The art of godly church politics?
Can church politics be played Christianly?
We cannot have any truck with the holy height from which some direct their sneers at the business of church politics. Politics is just a reality of the polis: of the city of God as much as the city of man. Authority and power are not of themselves tainted, but given to be exercised with due judgement. As in the state, so in the church: human judgements are imperfect. Their imperfectability does not make them any less necessary. Calling the arrangement and distribution of power and authority in the church ‘politics’ allows us to notice the humanity of the process and so to reckon with its fallibility. The most dangerous and tyrannical regimes in the church arise when the existence of politics is denied and the exercise of power is coated with pious language. The piety of ‘comprehensiveness’ is oftentimes used in this way with world-wide Anglicanism. It gives the appearance of disinterest and balance and conceals the interests that it really serves.
There ought to be no embarrassment then at the existence of groups like the Anglican Church League (of which I am a council member) and Anglicans Together. They can and have played their part in the good operation of the fellowship of churches in Sydney. They have often done the hard work of convincing people they need to be involved in diocesan affairs in order to ensure its proper, open and effective management. Whereas in other dioceses, power congeals in a mysterious way around the bishop, encouraging active participation in the political workings of the Sydney diocese aids in the distribution of power and the involvement of the laity.
Even conceding that politics is a necessity within denominational structures, it is imperative that those who engage in such a process act in such a way that the name of Jesus Christ is honoured. How could this be done? I offer seven principles as a beginning:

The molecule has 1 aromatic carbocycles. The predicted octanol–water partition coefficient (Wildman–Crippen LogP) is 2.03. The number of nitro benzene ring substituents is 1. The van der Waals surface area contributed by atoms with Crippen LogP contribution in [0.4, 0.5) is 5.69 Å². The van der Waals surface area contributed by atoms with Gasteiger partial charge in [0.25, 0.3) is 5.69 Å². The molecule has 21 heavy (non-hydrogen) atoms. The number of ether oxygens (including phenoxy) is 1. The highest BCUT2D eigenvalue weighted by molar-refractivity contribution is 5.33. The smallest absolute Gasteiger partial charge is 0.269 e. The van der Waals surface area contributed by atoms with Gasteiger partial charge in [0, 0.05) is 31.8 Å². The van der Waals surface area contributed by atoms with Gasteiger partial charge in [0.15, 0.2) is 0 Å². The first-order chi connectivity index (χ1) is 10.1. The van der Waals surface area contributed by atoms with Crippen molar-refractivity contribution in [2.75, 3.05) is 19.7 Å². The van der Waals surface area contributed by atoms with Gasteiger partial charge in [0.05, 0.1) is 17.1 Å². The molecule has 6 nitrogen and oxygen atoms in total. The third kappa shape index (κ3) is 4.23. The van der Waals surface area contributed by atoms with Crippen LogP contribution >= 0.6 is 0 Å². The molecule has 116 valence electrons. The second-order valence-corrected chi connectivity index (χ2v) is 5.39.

First: a godly church politics proceeds on the basis that the quality of the means matter more than the delivery of the ends. It refuses to accept the Graham Richardson-style ‘whatever it takes’ mentality of politics in the secular sphere. This is because church politicians ought to recognise the sovereignty of God in practice as well as in theory. The Christian life itself is not about managing outcomes, but about conducting oneself in a manner that testifies to the God in whose hand those outcomes lie. The principles for conducting church politics can surely not differ markedly from this. This principle relates especially to a view of time. Christians understand time itself as being in God’s hands, and so are not concerned when a certain decision takes decades to get right. I have heard people complain: ‘we’ve been discussing this issue since the 1970s!’. To which I feel like replying: ‘Is that all?’ The Anglo-American apologist Os Guiness writes: